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First Intel Optane hardware could be coming to consumer desktops

Ever since Intel announced its 3D XPoint storage (brand name: Optane), there’s been interest from the enthusiast market. While Intel claims the new non-volatile storage medium will offer significant improvements in endurance, performance, and power consumption (10x lower latency, 3x write endurance, 4x more writes per second, and as little as 30% the power consumption as competing NAND flash), there’s also been chatter that the technology will be significantly more expensive than NAND on a cost-per-gigabyte level. Micron expects its version of 3D XPoint, dubbed QuantX, to sell for about half the price of DRAM, but 4-5x more than NAND flash.

Now, is reporting that Intel might bring its Optane tech to market for consumers in the not-too-distant future, as part of the Kaby Lake refresh. This version of Optane would arrive in two flavors — a 16GB and a 32GB, with somewhat different performance.


Benchlife has had accurate information before, but there are some trends to be aware of before planning to drop a significant amount of cash on Optane in the next 12 months. When NAND flash began taking over the SSD market eight years ago, it wasn’t just a little faster than traditional spinning media — in some metrics, it was multiple orders of magnitude faster. The access latency for NAND flash drives is typically given as 0.1ms, while a typical disk has an access latency of 10-12ms. Even though solid state drives from 2008 weren’t always faster than high-end consumer disks in every type of workload (random 4K writes were particularly ugly on first-generation SSDs), these early drives still delivered performance improvements. Today, SSDs are considered to be faster than HDDs in every general-purpose workload.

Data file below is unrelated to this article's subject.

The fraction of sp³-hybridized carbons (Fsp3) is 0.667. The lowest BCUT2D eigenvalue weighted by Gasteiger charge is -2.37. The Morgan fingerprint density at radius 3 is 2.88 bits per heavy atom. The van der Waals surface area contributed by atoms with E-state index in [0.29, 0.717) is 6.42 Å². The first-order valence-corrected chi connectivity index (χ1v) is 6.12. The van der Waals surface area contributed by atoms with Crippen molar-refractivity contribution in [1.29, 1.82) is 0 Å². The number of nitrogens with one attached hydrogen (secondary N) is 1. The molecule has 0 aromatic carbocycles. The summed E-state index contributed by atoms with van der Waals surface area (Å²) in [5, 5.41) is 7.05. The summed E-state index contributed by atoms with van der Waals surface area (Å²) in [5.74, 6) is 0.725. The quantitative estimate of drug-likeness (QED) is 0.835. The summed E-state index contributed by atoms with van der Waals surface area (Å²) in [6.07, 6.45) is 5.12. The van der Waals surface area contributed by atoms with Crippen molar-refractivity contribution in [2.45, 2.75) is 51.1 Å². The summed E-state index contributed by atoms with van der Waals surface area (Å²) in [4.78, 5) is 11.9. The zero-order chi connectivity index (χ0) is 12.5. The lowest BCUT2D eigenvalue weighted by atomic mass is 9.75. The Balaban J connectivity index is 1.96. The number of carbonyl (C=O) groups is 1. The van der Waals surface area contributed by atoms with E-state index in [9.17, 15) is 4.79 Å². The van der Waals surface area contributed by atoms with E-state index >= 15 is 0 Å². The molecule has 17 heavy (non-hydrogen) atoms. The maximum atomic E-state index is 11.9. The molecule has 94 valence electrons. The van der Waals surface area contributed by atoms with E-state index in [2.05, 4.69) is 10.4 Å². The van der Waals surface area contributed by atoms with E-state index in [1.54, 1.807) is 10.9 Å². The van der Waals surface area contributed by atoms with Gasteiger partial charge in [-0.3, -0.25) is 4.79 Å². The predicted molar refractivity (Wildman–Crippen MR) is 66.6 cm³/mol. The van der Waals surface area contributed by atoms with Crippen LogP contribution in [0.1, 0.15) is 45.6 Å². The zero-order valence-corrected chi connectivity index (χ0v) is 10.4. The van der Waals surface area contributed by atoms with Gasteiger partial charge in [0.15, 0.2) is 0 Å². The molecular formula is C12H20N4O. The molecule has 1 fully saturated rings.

Neither Intel nor Micron seem to be positioning 3D XPoint memory as a general-purpose workhorse, however, at least not yet. Both firms have focused their demos and discussions on database performance and on the ability of 3DXPoint to slot in-between main system memory (DRAM) and mass storage (SSD or HDD). The gains from this, however, may not be nearly as visible as the performance improvements we saw from magnetic drives to solid-state hardware.

Imagine, for example, that you have a storage-limited task that takes 20 minutes to perform. Moving from an HDD to an SSD slashes that time in half, to 10 minutes. But an upgrade that slashes it half again, to 5 minutes, still only cuts five minutes off your task time — not the 10 minutes you saved from the initial upgrade. In fact, to deliver something approaching the original improvement, you’d have to quadruple performance, not simply double it.

Optane drives of 16-32GB aren’t really large enough to serve as primary storage and most enthusiasts don’t run databases off consumer PCs. If Intel can create a genuine use-case for the new technology and pair it with Kaby Lake, it could help give enthusiasts a genuine reason to upgrade that’s been largely missing since Sandy Bridge debuted in 2011. But as of right now, the use cases detailed for Optane aren’t a very good fit for consumer workloads.

Now read: How do SSDs work?

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